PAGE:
With World Photography Day this week we decided to look back at some of our flagship photography commissioned works and how they challenge the images we are bombarded with everyday by offering a new perspective on the world.
Living in our heavily technology-driven world, we are constantly consuming images. Whether this be on our Instagram feeds, Facebook advertisements, Google Maps pages, GIF’s or meme sharing between friends – there’s no denying images are everywhere.
So where does this leave photography as a fine art form and how does it sit within this new digital world?
At Art Pharmacy we have worked with a range of different photography artists on a variety of commission projects, all with a unique take on what photography means to them. From flying high with aerial photographers to capturing X-ray composition in Thailand, we work within all facets of the broad and exciting scope of photography artists practice.
In 2019 we worked with aerial photography artist, Steve Back, to create hoarding across various levels at Castle Towers Shopping Centre, including a unique aerial abstract photography of the area and surrounds, interpreting the Castle Towers slogan “Better Life Moments Everyday”. Steven hired a helicopter and did two shoots over two weeks, flying over several suburbs including Castle Hill, Blacktown, Hawkesbury, Parramatta, Narrabean, Blue Mountains, and Ku Ring Gai National Park, among others. The images captured interesting and beautiful moments from the unique angle of above, calling his work “Above and Beyond”.
Back, sees his aerial photography practice, as a way to focus in on the built environment and reveal the lurking and unseen, in the world around us. Aerial photography can help us see existing landscapes in a new way and offer perspective. The potential hoardings created an opportunity to take passers by eyes away from the images on our screens and help see existing landscapes in a new way by offering a new perspective.
Another photography artist we worked with for a series of commissioned works at Tiffany & Co’s Flagship Store, was Brendan Fitzpatrick. Throughout his work, Fitzpatrick explores the creative potential of the radiograph, using both chest x-ray and mammogram machines. For this project we engaged Brendan to use his photography practice to create X-rays of Tiffany’s products within their signature blue colour palette. Brendan even travelled to Thailand for this project! The x-rays went through an experimentation phase, with lots of planning to work out what objects and composition would look best with the merchandise.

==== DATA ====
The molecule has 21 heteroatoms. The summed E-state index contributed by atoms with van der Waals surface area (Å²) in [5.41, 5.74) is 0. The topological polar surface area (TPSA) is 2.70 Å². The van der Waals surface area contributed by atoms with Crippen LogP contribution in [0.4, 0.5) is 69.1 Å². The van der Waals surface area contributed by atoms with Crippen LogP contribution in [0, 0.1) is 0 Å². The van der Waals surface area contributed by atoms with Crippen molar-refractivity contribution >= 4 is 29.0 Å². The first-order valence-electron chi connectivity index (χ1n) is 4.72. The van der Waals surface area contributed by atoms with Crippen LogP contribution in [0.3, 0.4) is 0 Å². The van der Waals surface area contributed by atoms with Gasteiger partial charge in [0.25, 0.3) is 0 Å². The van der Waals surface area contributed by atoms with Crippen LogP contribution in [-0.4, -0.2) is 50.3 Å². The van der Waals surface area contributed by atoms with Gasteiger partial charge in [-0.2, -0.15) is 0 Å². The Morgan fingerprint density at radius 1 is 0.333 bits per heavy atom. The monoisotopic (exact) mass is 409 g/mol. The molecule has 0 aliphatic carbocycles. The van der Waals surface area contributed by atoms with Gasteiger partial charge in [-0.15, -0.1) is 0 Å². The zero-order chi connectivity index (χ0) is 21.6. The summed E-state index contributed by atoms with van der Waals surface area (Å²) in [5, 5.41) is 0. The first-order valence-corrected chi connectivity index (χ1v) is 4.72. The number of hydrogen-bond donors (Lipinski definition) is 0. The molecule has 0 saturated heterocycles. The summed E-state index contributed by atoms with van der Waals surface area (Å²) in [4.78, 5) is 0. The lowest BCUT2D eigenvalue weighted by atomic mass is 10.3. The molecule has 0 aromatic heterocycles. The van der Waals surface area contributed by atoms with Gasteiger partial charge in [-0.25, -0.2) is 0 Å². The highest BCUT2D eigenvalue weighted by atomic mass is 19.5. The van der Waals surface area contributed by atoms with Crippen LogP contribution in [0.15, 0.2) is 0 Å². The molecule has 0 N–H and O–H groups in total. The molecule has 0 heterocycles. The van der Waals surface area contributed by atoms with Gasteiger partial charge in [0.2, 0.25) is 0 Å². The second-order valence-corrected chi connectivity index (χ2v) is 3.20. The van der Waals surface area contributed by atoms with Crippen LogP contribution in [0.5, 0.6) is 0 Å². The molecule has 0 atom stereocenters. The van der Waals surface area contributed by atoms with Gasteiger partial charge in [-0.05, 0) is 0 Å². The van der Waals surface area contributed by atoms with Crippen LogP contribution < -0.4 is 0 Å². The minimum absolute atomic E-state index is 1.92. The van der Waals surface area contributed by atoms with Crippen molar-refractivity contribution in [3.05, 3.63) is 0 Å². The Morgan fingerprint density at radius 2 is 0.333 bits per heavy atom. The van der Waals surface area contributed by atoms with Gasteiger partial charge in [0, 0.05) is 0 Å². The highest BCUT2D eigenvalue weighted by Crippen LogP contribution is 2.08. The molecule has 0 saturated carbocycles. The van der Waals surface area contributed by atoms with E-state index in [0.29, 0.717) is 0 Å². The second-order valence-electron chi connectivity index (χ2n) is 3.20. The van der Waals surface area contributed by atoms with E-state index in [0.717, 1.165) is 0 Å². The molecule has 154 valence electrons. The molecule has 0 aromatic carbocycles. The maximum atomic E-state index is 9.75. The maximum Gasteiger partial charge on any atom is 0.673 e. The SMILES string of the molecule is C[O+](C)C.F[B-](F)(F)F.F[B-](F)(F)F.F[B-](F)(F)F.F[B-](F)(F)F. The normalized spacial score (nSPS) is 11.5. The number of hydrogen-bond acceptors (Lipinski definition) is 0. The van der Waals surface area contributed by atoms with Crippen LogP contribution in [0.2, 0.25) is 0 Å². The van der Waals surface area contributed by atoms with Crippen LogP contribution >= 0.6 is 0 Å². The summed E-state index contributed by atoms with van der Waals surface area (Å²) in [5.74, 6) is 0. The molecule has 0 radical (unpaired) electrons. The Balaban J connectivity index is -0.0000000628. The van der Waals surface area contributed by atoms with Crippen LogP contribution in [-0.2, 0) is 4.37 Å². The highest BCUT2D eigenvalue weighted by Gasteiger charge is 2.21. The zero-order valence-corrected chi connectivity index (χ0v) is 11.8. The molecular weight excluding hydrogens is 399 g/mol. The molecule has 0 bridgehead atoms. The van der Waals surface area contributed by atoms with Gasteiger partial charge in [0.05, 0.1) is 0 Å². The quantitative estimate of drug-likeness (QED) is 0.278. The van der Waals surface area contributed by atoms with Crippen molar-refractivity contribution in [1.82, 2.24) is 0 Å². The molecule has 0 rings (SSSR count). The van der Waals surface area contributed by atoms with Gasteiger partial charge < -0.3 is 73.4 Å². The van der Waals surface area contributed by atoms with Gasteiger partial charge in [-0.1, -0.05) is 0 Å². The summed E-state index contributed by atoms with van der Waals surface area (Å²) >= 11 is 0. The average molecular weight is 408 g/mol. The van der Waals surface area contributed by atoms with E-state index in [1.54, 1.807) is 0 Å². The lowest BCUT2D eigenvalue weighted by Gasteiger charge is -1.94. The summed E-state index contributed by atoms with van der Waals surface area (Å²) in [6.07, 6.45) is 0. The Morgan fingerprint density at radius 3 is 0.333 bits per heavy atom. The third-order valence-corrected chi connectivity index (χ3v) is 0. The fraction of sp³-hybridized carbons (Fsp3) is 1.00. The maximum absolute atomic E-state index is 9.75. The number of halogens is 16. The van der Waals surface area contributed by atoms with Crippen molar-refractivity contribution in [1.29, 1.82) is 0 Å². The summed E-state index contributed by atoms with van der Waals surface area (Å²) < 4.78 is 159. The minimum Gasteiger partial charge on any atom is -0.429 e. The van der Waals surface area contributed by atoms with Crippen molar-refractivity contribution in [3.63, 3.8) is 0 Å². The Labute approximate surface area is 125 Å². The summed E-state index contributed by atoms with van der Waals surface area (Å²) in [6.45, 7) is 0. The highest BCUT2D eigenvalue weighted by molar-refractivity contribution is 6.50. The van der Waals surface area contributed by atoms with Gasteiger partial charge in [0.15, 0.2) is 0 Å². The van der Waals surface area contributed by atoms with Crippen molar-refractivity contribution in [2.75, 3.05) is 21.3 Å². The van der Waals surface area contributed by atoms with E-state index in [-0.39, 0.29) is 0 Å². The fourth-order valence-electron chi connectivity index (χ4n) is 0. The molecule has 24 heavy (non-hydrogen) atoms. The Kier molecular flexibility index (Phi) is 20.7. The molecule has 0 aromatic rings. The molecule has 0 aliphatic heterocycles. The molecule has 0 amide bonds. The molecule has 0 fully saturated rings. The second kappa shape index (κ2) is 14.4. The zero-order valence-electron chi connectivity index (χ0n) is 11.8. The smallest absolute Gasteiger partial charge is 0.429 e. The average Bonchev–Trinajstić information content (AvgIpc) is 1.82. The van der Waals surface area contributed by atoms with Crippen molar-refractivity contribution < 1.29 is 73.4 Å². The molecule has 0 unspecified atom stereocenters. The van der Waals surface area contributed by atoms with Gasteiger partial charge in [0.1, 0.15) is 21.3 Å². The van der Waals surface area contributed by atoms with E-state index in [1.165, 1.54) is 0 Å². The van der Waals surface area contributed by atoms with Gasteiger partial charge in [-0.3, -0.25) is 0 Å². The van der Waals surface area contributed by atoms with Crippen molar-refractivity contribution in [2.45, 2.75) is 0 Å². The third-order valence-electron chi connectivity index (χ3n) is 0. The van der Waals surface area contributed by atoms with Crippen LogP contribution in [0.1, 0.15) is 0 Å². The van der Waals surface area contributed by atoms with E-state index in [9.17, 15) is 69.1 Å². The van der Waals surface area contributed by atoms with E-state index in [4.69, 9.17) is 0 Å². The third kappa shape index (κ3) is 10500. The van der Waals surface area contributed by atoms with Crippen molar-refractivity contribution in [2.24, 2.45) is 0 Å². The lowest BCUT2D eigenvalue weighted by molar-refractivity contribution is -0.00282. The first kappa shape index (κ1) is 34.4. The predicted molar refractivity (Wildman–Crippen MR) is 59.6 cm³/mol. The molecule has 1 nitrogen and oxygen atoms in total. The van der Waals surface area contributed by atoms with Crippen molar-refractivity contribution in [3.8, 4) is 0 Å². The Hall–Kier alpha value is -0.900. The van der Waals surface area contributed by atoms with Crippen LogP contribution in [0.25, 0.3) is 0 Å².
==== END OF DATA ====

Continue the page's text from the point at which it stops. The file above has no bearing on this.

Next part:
The outcome was a modern, dynamic, fun and interesting take on Tiffany’s collection. His pieces make us question what’s behind an image or object with interactive imagery usually reserved for medical purposes.
Earlier this year we worked with architectural fine art photographer, Tom Blachford, on a corporate collection at 80 Collins Street Melbourne. We chatted this week with Tom to find out more about his photography practice.
Tom’s works capture the intersection of long exposure photography and exploration of the built environment, seeking to transform predictable and known environments into surreal and dreamlike worlds. Obsessed with capturing the moments of clarity, colour and mystery that exist just beyond the limits of our human perception, Blachford explores the ability for his camera to bridge our worlds to dark worlds beyond our reach.
The commissioned work, which sits in a client board room overlooking the Melbourne city scape, is an image from the series called Aberrated Lux. This abstract series explores natural landscapes but incorporates vigorous, unpredictable and random movements by the photographer to create a dragging and blurring effect. This “dance” combined with long exposure has a similar effect to allowing each point of light to become wet paint and the camera sensor to become a canvas that can be dragged across it to blur and diffuse the world. The results are beautiful, unpredictable and unrepeatable, giving the viewer a chance to sit and ponder the beauty in capturing a fleeting moment in time.
Tom says that photography is about capturing the world in a different way to how people see it and about opening a new perspective through imagery. He believes that the growth of technology is moving photography art into a new digital space and changing the legitimacy of photography as we know it. In a world bombarded with imagery, fake news, photoshop and AI, photo realism is more “worthless than it ever has been” and the opportunity now is to play in the realm of uncertainty and work in the space to put question marks and poke holes in reliability of photography revealing a new space for photography altogether.
At Art Pharmacy we believe photography art should be used more in public space. Whether it be to provide a moment of perspective, fun or meditation, fine art photography makes us see images in a new way. It takes us away from the hundreds of these we see on our screens everyday and into the world of an artist. We are excited to be working more and more on projects in the digital and photographic space and offer a new perspective of the world we see everyday.
Do you want to see more photographic art in your life? Using our outcome driven process, we are here to provide the necessary link between these artists and your project.